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Norwegian Forest Cat

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Unlike some other cat breeds with a location in their names, the Norwegian Forest Cat truly did originate in Norway. It is a hardy, sturdy cat with a thick, heavy coat, well-equipped to survive in the harsh Scandanavian winters.

They have almond-shaped eyes and sweet expressions. "Wegies" (WEE-jees) are found in most colors and patterns, although most commonly in tabby patterns with white.

Although they bear some superficial resemblance to the Maine Coon, mostly in coloration, they are in fact totally different cats. They have straight profiles, a more compact body, and very sweet expressions. The nose and tips of the ears should form an equilateral triangle. They are a very slow-maturing breed, taking a full five years to reach their full size and development. Males generally grow to between fifteen and eighteen pounds in adulthood, with females somewhat smaller.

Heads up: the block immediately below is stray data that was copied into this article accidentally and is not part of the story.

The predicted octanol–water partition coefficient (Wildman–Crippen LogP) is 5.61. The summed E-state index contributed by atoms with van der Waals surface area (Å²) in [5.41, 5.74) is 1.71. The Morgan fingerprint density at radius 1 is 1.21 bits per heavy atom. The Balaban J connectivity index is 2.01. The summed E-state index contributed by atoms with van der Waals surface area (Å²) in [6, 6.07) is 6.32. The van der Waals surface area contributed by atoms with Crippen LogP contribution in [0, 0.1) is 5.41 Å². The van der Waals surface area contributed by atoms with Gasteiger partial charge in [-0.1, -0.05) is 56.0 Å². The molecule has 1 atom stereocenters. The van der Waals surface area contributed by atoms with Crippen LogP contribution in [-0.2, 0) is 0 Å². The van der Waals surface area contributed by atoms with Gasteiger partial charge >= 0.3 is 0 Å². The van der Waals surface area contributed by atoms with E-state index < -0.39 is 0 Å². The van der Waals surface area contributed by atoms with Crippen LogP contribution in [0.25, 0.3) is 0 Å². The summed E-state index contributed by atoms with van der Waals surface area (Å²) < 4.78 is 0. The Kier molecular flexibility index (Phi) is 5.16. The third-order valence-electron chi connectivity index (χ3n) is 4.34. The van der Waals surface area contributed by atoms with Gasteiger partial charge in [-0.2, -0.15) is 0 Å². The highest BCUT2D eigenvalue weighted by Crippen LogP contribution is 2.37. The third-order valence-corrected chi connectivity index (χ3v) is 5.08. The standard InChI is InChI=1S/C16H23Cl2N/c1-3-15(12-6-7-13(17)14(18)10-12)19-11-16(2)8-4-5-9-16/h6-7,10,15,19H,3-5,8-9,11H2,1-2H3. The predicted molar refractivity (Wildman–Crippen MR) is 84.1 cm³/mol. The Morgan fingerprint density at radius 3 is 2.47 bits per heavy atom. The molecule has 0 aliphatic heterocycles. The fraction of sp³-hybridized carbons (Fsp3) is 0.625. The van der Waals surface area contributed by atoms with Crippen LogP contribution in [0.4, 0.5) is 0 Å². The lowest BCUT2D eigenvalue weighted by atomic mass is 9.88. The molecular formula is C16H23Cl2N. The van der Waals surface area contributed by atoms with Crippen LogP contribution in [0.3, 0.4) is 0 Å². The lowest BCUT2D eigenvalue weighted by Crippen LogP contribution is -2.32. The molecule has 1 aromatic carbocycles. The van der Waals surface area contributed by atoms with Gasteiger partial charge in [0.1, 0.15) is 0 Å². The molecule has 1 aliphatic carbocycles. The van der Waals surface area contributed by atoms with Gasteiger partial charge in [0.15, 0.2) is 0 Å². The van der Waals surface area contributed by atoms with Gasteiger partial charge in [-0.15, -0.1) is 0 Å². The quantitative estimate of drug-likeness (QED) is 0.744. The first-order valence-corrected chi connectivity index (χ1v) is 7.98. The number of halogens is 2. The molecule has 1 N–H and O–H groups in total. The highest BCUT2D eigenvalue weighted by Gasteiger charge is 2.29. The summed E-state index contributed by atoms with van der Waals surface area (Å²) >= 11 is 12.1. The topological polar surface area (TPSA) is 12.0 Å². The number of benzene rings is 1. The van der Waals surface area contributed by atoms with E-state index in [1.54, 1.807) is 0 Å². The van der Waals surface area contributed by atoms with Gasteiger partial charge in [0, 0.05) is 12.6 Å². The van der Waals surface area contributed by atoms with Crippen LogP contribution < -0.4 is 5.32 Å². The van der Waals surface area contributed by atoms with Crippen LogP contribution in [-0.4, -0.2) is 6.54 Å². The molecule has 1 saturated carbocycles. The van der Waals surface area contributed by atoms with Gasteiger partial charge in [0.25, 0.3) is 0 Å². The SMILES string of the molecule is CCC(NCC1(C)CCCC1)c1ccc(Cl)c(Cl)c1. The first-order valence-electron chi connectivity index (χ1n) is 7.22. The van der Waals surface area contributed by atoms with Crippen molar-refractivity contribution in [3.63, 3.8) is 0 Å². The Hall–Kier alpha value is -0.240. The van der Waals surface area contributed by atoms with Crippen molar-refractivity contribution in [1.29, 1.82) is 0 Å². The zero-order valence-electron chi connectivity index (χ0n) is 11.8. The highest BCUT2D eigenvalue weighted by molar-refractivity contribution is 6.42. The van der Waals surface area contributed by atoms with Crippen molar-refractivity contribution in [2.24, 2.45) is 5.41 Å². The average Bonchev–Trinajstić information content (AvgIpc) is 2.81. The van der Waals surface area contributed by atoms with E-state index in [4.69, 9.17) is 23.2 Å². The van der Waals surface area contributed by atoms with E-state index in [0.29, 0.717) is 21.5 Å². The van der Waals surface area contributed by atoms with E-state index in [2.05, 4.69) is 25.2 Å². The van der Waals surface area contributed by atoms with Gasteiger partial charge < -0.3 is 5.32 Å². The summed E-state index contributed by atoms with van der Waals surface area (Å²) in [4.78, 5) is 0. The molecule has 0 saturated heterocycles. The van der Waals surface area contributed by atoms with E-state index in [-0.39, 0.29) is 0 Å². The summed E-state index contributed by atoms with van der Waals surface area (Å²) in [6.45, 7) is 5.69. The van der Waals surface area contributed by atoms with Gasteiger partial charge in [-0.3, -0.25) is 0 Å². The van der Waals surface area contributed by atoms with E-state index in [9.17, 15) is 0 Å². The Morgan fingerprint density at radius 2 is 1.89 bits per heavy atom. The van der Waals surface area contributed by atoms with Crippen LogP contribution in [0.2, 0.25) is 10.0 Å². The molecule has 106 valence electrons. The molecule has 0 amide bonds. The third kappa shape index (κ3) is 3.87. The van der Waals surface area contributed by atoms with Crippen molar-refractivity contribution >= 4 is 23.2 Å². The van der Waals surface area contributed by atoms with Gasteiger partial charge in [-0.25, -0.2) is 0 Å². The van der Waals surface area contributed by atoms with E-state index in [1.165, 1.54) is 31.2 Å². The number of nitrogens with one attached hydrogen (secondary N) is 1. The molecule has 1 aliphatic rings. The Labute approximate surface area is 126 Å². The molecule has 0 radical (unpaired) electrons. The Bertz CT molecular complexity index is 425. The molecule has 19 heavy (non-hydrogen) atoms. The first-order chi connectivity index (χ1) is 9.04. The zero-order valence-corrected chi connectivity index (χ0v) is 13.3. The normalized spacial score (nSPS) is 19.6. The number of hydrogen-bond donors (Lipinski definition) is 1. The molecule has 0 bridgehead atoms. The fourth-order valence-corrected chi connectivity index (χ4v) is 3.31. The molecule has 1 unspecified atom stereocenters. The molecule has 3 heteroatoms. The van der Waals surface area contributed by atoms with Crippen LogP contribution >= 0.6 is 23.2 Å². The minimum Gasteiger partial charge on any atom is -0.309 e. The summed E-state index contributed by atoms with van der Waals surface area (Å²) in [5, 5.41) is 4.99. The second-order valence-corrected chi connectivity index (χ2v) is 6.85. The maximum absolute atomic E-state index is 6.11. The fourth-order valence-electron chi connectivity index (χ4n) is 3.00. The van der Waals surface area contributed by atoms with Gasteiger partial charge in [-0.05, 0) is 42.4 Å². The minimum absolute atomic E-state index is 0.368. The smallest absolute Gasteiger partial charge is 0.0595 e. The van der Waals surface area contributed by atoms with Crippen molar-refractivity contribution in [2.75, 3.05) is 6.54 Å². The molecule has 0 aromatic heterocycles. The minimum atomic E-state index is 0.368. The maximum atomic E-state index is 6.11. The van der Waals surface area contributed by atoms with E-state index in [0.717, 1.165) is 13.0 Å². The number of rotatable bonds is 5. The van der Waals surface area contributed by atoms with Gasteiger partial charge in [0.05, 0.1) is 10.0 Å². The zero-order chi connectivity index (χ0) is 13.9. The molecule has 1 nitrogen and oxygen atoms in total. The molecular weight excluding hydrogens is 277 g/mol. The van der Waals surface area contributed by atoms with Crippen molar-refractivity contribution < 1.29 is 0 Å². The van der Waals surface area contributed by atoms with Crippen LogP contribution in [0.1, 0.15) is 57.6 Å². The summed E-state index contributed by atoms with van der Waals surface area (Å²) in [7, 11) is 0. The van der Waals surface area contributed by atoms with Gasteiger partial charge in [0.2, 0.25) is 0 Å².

The first documented appearance of this breed in the show world was at a cat show in Oslo, Norway in 1938, though the onset of World War II derailed the breed for the next few decades. In the 1970s, Norwegian breeders made a concerted effort to preserve this breed, and by 1977 had standardized the breed in their country, and the first breeding pair were exported to the United States in late 1979.

They are a loving, affectionate, though not overly demonstrative cat. They require regular grooming to maintain their coats, as their full undercoats can mat with inattention.

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